It was a blind date like no other on this planet… The first thing you see on meeting Ken is a big broad grin and followed closely by a salutation containing several strong swear words that all make up for the warmest welcome anywhere. This is swiftly followed by a big ‘ten-bears’ hug and you are simply friends for life. He had brought along Emma, a pretty young Spanish back-packer who was staying at the same hostel, to join us for the evening. The big grey grizzled Dubliner instantly befriends people all around (even if they can’t speak the language) and with a drop of laughing juice the party was soon in full swing.
The following evening we were all out again looking for a place to eat. Mags stopped a young Armenian lass to ask for directions. Anna, a young lady so full of charm and grace, insisted on being our personal escort to an underground tavern where she got us a table and sorted out the menu with some excellent recommendations for local food. Anna had been an airhostess with Armenian Air who sadly had gone bust. She also taught dancing and had travelled in India. Here perhaps in one person were all the qualities we were growing to love about Armenia and it’s people; kind, friendly, smiling, open and ever so hospitable. This was going to be a hard city to leave.
We took a day-trip up into the mountains to visit Gegherd monastery and the ancient temple at Garni but our stay was cut short by heavy rain. Perhaps our one regret about the re-route through Georgia and Armenia was that it was just too late in the season to visit the high mountains, as the weather was poor there with first snows arriving and short October days. On top of that our appointment to be at the Iranian border on 16th October was beckoning and so, with a heavy heart (but lots of laughs), we had one last farewell dinner before our little company dismantled and set off, each to follow their own separate trail.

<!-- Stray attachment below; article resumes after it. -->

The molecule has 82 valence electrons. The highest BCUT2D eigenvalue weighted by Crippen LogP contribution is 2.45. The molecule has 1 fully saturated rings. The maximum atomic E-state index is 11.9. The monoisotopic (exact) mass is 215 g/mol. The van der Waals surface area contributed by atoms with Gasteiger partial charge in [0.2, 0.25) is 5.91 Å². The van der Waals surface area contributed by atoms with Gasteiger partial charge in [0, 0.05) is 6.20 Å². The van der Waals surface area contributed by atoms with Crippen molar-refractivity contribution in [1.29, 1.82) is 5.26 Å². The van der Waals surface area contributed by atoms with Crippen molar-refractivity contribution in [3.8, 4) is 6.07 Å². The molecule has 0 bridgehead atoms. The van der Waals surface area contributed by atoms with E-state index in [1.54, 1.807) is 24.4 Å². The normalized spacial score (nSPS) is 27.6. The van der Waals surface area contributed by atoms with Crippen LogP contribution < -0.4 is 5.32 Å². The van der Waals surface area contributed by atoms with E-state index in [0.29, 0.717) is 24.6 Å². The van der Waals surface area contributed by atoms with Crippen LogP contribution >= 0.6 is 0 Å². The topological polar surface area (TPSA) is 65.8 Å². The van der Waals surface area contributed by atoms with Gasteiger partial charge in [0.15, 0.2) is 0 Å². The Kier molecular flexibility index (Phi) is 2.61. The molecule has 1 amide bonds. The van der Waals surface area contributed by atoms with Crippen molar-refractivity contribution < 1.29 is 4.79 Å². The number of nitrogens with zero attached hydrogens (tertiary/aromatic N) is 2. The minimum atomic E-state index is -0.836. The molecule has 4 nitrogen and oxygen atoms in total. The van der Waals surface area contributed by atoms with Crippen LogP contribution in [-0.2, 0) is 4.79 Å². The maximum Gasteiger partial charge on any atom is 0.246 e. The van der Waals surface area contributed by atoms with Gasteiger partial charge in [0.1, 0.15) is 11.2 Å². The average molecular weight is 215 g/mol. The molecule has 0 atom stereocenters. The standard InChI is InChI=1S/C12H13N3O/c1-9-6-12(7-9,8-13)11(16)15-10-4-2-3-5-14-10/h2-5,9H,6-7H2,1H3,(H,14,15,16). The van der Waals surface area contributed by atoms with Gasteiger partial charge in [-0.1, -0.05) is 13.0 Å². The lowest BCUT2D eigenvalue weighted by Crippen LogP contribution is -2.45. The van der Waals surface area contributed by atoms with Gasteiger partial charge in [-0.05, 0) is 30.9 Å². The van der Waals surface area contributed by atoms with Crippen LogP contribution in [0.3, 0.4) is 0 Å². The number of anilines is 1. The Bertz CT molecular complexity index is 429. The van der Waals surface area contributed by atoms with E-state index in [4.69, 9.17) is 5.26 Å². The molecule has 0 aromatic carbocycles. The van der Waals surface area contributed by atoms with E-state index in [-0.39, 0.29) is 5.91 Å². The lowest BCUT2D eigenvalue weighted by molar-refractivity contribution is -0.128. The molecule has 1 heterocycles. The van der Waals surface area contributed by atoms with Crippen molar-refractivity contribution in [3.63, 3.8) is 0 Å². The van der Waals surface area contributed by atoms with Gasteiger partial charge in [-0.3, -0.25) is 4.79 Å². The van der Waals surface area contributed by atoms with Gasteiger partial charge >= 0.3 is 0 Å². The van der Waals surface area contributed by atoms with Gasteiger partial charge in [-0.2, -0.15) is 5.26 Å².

From Yerevan the road took us past the spectacular snow-covered Mount Ararat (of Noah’s Ark fame). The mountain dominates the city backdrop on any fine day and was to be the first backdrop to the many fabulous landscapes on our ride to Kapan. The journey was just under 200-miles, but on incredulous twisty roads that had us grinning from ear to ear as we climbed over 2500-metre passes and wind-blown, treeless lands. Billowy clouds gathered up ahead and in the distance we could see what looked like a cloud filled valley. On entering this we were effectively blindfolded for the remaining third of the day’s ride. Thin mizzly mist obscured all but a few metres of the spaghetti mess of a road ahead and we had to ride slowly with visors open as they were completely obscured by the fine water droplets in the air. It was a horrible ride made worse by the knowledge that we were probably missing out on some great mountain views on our penultimate day.
A night in mining town of Kapan and then one final ride in Armenia; a short hop to Agarak, right on the Iranian border. That last day… It was as if yesterday, in the mist, we had been deliberately blinded to save our eyes for the beauty of this special day. We took winding loops up awesome mountains, their arboreal mantle fully resplendent in autumn coppers and golds, russets and reds. At the top we traversed the Meghri Pass (2600m) and then dropped down into sun-scorched arid wastelands, the road chasing green-fingered river valleys towards Iran and that border appointment. Eventually the river turned to run along the border with a high razorwire fence marking the line. Across on the Iranian side we could see our first Paykan cars moseying along country roads and, in contrast, fields of goats tended by shepherds in biblical costume.
And so farewell to Autumn in Armenia! From all the other lands we have visited, only Argentina has made such a deep and lasting impression on us; amazing landscapes peopled by the friendliest examples of human beings on the planet, all nourished with the best tables anywhere! We could have stayed forever…
Please click on the following link to the photogallery for this blog: ‘Armenian Autumn’
For more on ‘Father’ Ken please check out www.youtube.com/watch?v=CV0TDfb59P4